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Tenants need to be aware that if the electrical work that needs to be performed will impact a major component of the building, such as the need to have additional electrical capacity brought to a tenant’s space, simply put, it will be the landlord’s choice of contractor and not tenant’s contractor performing that work.
During lease negotiations, tenants should try to get pre-approval of its contractor(s) from the landlord.
A landlord, in order to exert their control over the work being performed in its building, will sometimes have a list of pre-approved contractors for major trades (thereby controlling what work will be performed and by whom in their building).
From a landlord’s perspective, language should be included in the lease that states that landlord, at its sole cost and expense, will perform all maintenance of the air conditioning HVAC system, including but not limited to, all repairs and replacements thereto.
Tenants should readily agree to language in the lease that any violation of the tenant work restrictions by tenant would give landlord the right to injunctive relief and/or the right to terminate the lease.
In a pro-tenant lease provision regarding a tenant improvement allowance, the tenant would perform all of its work and either pay the construction costs out of its own pocket as work is completed and thereafter get reimbursed by the landlord, or receive the entire allowance at the conclusion of the project.
From a landlord’s perspective, most if not all of the tenant improvement allowance should be spent on hard costs such as costs directly related to construction (including labor, materials, equipment, etc.).
With regards to a tenant improvement allowance and determining how much of the allowance the tenant can put towards soft vs. hard costs, computer data equipment and architectural costs would be considered to be “hard costs.”
With regards to a tenant improvement allowance and determining how much of the allowance the tenant can put towards soft vs. hard costs, construction “hard costs” include labor, materials and space fit-out costs.
A tenant improvement disbursement request states that the tenant has the ability to withdraw from the agreement upon request and vacate the premises.
A tenant improvement disbursement request is a request by the tenant for disbursement from the tenant improvement allowance and generally includes, among other things, (i) a statement that the amount requested in disbursement does not exceed the actual tenant improvement allowance amount, and (ii) that all copies of contracts, work, purchase and change orders associated with the disbursement are attached to the request.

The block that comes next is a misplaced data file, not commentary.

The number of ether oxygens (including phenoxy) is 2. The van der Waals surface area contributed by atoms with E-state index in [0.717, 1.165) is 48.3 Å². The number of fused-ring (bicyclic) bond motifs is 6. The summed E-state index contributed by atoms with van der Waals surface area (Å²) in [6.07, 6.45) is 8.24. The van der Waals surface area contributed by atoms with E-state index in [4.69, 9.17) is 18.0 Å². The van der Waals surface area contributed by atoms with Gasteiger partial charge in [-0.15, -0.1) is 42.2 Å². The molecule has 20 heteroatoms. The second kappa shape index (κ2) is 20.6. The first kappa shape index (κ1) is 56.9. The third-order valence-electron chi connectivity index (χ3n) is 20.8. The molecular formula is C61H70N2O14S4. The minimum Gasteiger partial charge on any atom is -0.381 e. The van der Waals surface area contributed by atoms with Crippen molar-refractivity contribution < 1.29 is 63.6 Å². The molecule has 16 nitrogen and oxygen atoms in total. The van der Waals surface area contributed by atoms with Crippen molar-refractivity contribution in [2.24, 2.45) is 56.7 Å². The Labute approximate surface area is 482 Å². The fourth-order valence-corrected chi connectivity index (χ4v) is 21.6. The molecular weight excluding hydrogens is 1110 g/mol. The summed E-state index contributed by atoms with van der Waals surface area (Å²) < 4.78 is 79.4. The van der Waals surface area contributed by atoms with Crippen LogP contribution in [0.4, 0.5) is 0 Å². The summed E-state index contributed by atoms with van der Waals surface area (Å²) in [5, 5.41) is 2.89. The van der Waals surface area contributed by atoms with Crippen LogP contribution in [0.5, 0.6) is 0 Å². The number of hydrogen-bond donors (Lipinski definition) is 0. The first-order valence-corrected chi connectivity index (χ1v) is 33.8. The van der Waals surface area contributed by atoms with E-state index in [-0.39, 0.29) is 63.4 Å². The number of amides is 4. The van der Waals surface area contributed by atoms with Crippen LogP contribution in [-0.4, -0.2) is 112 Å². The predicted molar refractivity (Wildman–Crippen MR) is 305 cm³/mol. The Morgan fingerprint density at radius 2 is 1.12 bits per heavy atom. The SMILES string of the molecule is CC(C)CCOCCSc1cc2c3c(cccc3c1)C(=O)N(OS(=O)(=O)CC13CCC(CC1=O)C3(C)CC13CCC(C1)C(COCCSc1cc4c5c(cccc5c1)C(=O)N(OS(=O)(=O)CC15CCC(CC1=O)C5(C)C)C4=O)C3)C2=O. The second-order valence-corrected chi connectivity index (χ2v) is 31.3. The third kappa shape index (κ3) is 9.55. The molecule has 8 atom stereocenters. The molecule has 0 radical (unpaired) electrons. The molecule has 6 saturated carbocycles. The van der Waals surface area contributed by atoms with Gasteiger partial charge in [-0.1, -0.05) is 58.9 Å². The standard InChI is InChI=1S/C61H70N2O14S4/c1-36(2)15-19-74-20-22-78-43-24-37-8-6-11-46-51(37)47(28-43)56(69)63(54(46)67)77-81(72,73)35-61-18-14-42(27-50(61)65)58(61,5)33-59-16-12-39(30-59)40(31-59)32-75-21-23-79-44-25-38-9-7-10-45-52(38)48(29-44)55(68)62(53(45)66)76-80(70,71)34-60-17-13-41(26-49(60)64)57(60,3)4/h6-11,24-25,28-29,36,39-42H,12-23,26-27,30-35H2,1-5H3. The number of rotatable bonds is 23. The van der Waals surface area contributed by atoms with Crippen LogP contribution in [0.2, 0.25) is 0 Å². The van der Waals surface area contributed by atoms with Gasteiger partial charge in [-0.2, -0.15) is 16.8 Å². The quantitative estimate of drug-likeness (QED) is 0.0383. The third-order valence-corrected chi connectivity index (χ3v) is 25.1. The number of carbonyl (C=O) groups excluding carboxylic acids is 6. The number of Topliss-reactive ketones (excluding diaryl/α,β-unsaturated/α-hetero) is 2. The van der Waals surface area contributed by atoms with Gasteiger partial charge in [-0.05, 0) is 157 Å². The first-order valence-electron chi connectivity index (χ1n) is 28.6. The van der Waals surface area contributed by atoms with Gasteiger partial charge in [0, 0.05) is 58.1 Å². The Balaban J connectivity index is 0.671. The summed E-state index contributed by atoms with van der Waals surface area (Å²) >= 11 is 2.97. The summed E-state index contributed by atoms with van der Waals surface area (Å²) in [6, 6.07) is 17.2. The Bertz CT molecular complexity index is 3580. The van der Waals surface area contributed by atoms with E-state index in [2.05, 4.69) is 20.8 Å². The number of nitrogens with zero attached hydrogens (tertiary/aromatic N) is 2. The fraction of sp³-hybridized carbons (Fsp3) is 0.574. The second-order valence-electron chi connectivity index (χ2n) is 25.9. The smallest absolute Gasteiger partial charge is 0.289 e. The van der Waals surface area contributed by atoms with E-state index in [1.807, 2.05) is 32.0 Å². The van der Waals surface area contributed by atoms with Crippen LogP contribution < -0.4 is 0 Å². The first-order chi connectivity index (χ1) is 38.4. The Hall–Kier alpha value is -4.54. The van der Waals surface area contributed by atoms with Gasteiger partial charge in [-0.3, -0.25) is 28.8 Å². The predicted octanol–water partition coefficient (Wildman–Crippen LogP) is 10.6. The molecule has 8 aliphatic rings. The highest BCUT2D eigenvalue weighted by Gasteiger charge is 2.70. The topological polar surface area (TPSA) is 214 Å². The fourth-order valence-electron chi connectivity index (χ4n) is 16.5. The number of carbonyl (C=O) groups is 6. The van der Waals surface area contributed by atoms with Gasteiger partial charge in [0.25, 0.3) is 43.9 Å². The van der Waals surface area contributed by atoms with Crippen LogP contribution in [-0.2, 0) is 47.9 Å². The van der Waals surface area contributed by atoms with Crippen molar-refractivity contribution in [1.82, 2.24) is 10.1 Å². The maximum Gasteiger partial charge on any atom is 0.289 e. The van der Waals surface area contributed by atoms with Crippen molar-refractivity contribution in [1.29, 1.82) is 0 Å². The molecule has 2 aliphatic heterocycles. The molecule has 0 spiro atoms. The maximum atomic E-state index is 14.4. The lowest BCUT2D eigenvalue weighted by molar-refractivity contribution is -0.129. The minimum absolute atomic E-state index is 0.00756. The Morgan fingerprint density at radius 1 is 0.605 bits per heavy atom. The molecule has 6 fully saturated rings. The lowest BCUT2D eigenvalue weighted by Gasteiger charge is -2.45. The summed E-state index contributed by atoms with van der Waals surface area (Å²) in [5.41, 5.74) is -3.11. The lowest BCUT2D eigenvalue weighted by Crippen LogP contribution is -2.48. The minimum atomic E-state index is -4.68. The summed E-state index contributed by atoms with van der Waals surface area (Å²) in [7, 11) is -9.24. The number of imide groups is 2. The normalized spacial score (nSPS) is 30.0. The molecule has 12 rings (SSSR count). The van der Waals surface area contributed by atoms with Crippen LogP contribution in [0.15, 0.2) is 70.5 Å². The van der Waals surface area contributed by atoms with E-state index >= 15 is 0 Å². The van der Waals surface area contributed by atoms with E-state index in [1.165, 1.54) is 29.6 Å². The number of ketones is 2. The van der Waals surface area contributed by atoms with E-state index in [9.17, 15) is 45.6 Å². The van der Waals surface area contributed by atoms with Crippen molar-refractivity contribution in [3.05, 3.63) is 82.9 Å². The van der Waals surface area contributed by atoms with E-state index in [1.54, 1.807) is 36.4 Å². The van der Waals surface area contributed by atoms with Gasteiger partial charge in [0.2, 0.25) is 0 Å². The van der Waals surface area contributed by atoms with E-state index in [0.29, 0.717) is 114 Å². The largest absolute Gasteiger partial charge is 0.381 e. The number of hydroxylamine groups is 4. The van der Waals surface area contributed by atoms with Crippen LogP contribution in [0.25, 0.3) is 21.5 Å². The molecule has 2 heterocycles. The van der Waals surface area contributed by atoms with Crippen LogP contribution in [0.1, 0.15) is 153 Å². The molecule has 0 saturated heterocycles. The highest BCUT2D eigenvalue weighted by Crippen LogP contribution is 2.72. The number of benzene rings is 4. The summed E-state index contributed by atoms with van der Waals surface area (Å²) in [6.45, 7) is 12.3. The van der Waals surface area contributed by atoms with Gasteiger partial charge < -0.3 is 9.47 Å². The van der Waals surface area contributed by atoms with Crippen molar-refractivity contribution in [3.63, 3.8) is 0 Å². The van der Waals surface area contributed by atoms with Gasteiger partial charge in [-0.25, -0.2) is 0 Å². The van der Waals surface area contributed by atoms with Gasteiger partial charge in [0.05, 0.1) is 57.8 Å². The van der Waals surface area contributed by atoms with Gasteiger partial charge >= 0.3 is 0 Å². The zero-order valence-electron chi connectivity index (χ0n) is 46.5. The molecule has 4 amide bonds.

It is common for a tenant to ask the landlord’s principals to be personally responsible for the repayment of any financed additional tenant improvement allowance.
Among other responsibilities, an architect administers the construction process while simultaneously being somewhat of an asset to the tenant’s general contractor on the project.
An architect for a commercial project must also have residential real estate experience.
During the hiring process of an architect, tenants should interview multiple architects to see whether they share the same vision, creativity and competence. In addition, tenants have to gauge if they will be able to work with the architect on a personal level (and whether the price range of the architect is something that the tenant can afford).
It would not be unreasonable when interviewing an architect to ask what (i) projects they have worked on, (ii) the type of errors and omissions liability policy they have, and (iii) the fee and payment schedule.
At the bare minimum, any architectural contract tenant enters into must establish the financial parameters of the project and include the time parameters as they relate to the schematic design, design development, construction document preparation, assistance in the bidding process and contract administration.
The standard agreement form B101 or B141 drafted by the American Institute of Architects provides necessary protection for the client hiring the architect, but not for the architect.
From the perspective of the party hiring the architect, the architectural contract should contain termination provisions for “cause” and “without cause.”
If a tenant is hiring its architect to also help in the purchase of certain furniture, fabrics, materials and other items of that nature for the tenant’s space, it is imperative that you request that any and all discounts that the architect is entitled to be passed along to you.